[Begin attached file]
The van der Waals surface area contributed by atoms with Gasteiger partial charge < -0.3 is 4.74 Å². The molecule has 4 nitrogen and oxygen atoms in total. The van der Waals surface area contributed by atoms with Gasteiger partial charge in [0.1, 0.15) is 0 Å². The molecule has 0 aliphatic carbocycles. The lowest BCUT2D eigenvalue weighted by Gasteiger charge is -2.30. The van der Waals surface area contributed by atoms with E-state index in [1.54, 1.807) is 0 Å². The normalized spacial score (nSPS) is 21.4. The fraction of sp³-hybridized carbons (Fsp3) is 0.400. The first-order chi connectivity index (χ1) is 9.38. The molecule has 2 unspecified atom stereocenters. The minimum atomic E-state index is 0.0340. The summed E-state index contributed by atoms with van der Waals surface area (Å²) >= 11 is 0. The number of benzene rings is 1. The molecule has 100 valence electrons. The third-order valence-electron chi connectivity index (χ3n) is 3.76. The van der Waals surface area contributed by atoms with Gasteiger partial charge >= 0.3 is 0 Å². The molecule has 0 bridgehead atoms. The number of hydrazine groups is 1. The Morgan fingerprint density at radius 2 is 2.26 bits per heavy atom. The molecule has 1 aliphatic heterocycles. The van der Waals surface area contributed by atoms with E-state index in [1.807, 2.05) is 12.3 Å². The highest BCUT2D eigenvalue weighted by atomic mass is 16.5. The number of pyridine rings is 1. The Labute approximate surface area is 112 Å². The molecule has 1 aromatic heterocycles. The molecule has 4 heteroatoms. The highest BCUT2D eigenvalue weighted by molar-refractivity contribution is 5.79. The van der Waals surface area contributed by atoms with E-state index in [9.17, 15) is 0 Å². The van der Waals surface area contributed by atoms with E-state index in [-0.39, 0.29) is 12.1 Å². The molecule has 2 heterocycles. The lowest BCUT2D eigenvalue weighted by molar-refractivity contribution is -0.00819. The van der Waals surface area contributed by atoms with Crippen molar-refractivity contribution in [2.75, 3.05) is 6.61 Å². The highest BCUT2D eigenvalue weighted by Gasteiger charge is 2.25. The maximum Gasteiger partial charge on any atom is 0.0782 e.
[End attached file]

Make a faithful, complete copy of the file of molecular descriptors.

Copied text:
The van der Waals surface area contributed by atoms with Gasteiger partial charge < -0.3 is 4.74 Å². The molecule has 4 nitrogen and oxygen atoms in total. The van der Waals surface area contributed by atoms with Gasteiger partial charge in [0.1, 0.15) is 0 Å². The molecule has 0 aliphatic carbocycles. The lowest BCUT2D eigenvalue weighted by Gasteiger charge is -2.30. The van der Waals surface area contributed by atoms with E-state index in [1.54, 1.807) is 0 Å². The normalized spacial score (nSPS) is 21.4. The fraction of sp³-hybridized carbons (Fsp3) is 0.400. The first-order chi connectivity index (χ1) is 9.38. The molecule has 2 unspecified atom stereocenters. The minimum atomic E-state index is 0.0340. The summed E-state index contributed by atoms with van der Waals surface area (Å²) >= 11 is 0. The number of benzene rings is 1. The molecule has 100 valence electrons. The third-order valence-electron chi connectivity index (χ3n) is 3.76. The van der Waals surface area contributed by atoms with Gasteiger partial charge >= 0.3 is 0 Å². The molecule has 0 bridgehead atoms. The number of hydrazine groups is 1. The Morgan fingerprint density at radius 2 is 2.26 bits per heavy atom. The molecule has 1 aliphatic heterocycles. The van der Waals surface area contributed by atoms with E-state index in [1.807, 2.05) is 12.3 Å². The highest BCUT2D eigenvalue weighted by atomic mass is 16.5. The number of pyridine rings is 1. The Labute approximate surface area is 112 Å². The molecule has 1 aromatic heterocycles. The molecule has 4 heteroatoms. The highest BCUT2D eigenvalue weighted by molar-refractivity contribution is 5.79. The van der Waals surface area contributed by atoms with E-state index in [9.17, 15) is 0 Å². The van der Waals surface area contributed by atoms with E-state index in [-0.39, 0.29) is 12.1 Å². The molecule has 2 heterocycles. The lowest BCUT2D eigenvalue weighted by molar-refractivity contribution is -0.00819. The van der Waals surface area contributed by atoms with Crippen molar-refractivity contribution in [2.75, 3.05) is 6.61 Å². The highest BCUT2D eigenvalue weighted by Gasteiger charge is 2.25. The maximum Gasteiger partial charge on any atom is 0.0782 e.